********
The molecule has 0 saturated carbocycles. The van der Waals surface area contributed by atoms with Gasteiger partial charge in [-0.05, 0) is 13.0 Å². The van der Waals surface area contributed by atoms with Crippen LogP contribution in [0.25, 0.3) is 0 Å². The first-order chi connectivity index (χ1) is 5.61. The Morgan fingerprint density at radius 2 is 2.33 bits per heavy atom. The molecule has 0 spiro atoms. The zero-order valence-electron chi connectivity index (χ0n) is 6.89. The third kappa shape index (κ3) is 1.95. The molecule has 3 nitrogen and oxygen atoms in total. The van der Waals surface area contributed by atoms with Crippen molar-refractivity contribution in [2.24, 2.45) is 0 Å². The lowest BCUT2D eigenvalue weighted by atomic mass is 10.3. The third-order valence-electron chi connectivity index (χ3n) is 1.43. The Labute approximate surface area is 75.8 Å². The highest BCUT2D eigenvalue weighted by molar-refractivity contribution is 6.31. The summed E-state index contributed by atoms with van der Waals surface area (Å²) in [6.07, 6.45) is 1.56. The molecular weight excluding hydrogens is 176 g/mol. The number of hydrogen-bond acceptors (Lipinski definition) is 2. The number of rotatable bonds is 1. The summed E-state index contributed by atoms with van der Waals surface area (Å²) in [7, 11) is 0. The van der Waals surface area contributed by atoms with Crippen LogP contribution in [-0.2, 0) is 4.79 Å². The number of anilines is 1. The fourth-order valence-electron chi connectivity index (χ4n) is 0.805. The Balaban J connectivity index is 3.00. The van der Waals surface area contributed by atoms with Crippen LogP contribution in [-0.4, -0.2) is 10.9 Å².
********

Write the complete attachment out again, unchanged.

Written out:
The molecule has 0 saturated carbocycles. The van der Waals surface area contributed by atoms with Gasteiger partial charge in [-0.05, 0) is 13.0 Å². The van der Waals surface area contributed by atoms with Crippen LogP contribution in [0.25, 0.3) is 0 Å². The first-order chi connectivity index (χ1) is 5.61. The Morgan fingerprint density at radius 2 is 2.33 bits per heavy atom. The molecule has 0 spiro atoms. The zero-order valence-electron chi connectivity index (χ0n) is 6.89. The third kappa shape index (κ3) is 1.95. The molecule has 3 nitrogen and oxygen atoms in total. The van der Waals surface area contributed by atoms with Crippen molar-refractivity contribution in [2.24, 2.45) is 0 Å². The lowest BCUT2D eigenvalue weighted by atomic mass is 10.3. The third-order valence-electron chi connectivity index (χ3n) is 1.43. The Labute approximate surface area is 75.8 Å². The highest BCUT2D eigenvalue weighted by molar-refractivity contribution is 6.31. The summed E-state index contributed by atoms with van der Waals surface area (Å²) in [6.07, 6.45) is 1.56. The molecular weight excluding hydrogens is 176 g/mol. The number of hydrogen-bond acceptors (Lipinski definition) is 2. The number of rotatable bonds is 1. The summed E-state index contributed by atoms with van der Waals surface area (Å²) in [7, 11) is 0. The van der Waals surface area contributed by atoms with Crippen LogP contribution in [-0.2, 0) is 4.79 Å². The number of anilines is 1. The fourth-order valence-electron chi connectivity index (χ4n) is 0.805. The Balaban J connectivity index is 3.00. The van der Waals surface area contributed by atoms with Crippen LogP contribution in [-0.4, -0.2) is 10.9 Å².